Hideko made fantastic Churasco Steak sandwiches as a treat for completing the bottom cleaning. Our friends Jenny and Kenny who own the Wake Zone at the Lauderdale Marine Center gave us the recipe. I wonder how they're doing and whether they've gone off sailing.
Peter and Debbie invited us over for dominoes tonight. We had a nice time and got a tour of CYM which is a Prout 50. I never realized Prout made a 50 until I saw CYM. It is a great boat and very well built. They have an Aero rig which is pretty wild. Peter and I wiled away the evening discussing catamarans. It is nice to have another cat skipper to jaw with from time to time.
08/08/2007, Saint Georges
Hideko and I were really enjoying the convenience of the lagoon. Free wifi, Island Water World is across the street, there are several restaurants, the capital is across the way and even the grocery store even has a dinghy dock. On the down side the rain has brought all of the trash thrown into the creeks and rivers upstream into the lagoon. Plastic bags and other unidentifiable objects have been drifting by since last night. My bottom is already in need of attention and I don't want to make matters worse. The bugs are really bad right after the rain also. Add to that little breeze, questionable anchoring practices and close quarters.
We decided to move outside later in the afternoon. This decision set off a raft of plans for taking advantage of the lagoon today. We picked up a few things at Island Water World and visited the Ace Hardware/Napa store across the parking lot. When the grocery store opened we ransacked the place. I had never seen Little Star so full. Good thing it was only 100 feet back to the big boat.
Later in the morning we met Audrey and See You Manana for brunch. We met some new cruisers there as well and had a great time discussing various travels around the Caribbean. Cruisers are always trying to pick each other's brains for info on future anchorages. It's great when you run across someone going the way you came and coming from the way your going. This is usually a good opportunity for a chart swap as well.
Peter and Debbie on CYM have two sons enrolled in the Yacht Club's sailing schools. It is an amazing deal and gets the kids out on little cat boats every day for a few weeks. The kids were really enjoying it.
CYM was having some maintenance done and Peter wanted to swap out one of his folding props. We decided to both move out to Ross Point and do the job with SCUBA. So after our relaxing breakfast (for the first time every I think the carib folks were thinking we were taking our time!) we motored out of the harbor to the anchorage at the point.
Although we were only in 10 feet of water I asked Peter to go through the Discover Scuba session with me. He was a great sport and we knocked the basics out quickly. Peter had all of the tools setup in a net hung off of the rail. Once we were under the boat it took a while to get the folding prop off. Lots of parts, many very small. We didn't lose anything I'm happy (and surprised) to say. I am famous for dropping important things into the ocean. I am very close to buying one of those underwater metal detectors just for this reason.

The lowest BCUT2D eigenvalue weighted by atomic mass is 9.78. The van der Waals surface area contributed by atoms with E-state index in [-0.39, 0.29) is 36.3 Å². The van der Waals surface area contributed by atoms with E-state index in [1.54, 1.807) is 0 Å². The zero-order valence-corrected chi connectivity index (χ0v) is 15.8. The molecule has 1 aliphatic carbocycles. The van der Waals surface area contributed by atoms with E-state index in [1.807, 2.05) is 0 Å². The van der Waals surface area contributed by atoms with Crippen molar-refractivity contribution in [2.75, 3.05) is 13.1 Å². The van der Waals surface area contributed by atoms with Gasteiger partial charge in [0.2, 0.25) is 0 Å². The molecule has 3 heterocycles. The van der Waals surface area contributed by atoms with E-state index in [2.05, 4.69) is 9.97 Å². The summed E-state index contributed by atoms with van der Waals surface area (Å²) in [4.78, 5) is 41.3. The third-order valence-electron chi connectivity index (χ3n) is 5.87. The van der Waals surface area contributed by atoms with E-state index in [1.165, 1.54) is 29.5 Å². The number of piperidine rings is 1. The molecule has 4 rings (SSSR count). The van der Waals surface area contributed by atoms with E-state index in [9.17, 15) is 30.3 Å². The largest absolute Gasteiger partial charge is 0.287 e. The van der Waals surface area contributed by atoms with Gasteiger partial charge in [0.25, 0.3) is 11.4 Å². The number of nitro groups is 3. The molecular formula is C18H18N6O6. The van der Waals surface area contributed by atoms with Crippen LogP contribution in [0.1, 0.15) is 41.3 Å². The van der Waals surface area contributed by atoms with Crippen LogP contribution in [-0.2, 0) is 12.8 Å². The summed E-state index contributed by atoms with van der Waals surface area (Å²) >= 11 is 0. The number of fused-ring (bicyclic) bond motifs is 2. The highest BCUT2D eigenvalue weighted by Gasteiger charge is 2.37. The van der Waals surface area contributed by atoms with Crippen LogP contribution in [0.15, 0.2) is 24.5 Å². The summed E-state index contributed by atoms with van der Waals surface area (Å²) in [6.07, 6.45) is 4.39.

We took a little break after getting the first prop off which took the better part of a half hour. The prop Peter was putting on was a one piece. I was ready for a similar process but the one piece took two minutes to get secured. As I swam back to Swingin on a Star I saw the grassy algae waving in the current. Ug.
I bit the bullet and started scrubbing. You typically want to brush the bottom very lightly so that you take off only the outermost layer of paint and the critters along with it. Unfortunately barnacles, and I had a lot, don't come off unless you really get after them. The grassy stuff at the waterline also takes a bit of elbow grease to get rid of.
I went through two tanks (which is some serious bottom time at 3 feet average depth). I had one hull really clean and made a little impact on the other. One part that needed no cleaning at all was the props. We had them painted with Prop Speed and the stuff is amazing. It is really expensive but it work like magic. The drive legs were worse than the rest of the boat however. I always worry about these because on a saildrive boat the raw water for the diesels is drawn up through the drive leg. When the little vents get grown over you get water flow restriction. I think that I may spring for Prop Speed on the drive legs and the props next time around.
Topside Hideko had noticed a skiff on a mooring in front of us that had taken on so much water in the rains that the boat was swamped with the outboard totally submersed. Some folks were trying to swim it to the shore. Hideko went out to give them a hand and ended up towing the boat ashore, not to mention giving the kids a ride.
08/07/2007, Saint Georges
We had a bit of weather move by this morning. Some time around mid morning we saw a bit of west wind. I watched things for a bit to see if it would follow through. It did, enough for me anyway. It was light but the boat was slowly sliding west and nearing the anchor. I think we could have gone all the way west and still been afloat but I wasn't completely sure. Beaching your boat is one of those things you want to be sure about.
We picked up the anchor and decided to move to the lagoon to see what that was like. Two of our friends, the boats Audrey and See You Manana, were already there and enjoying the proximity to the stores and restaurants. There's a bit of reef on the sides of the harbor entrance so we followed the shipping channel in. This takes you right to the cargo ship dock. Just in front of the dock you take a right and follow the markers in to the lagoon.
The lagoon is about 12 feet throughout and was very crowded on this particular day. We went all the way to the back near the market's dock and took a spot that the guy next to us said had poor holding. We set the anchor with no real problem and we were definitely holding.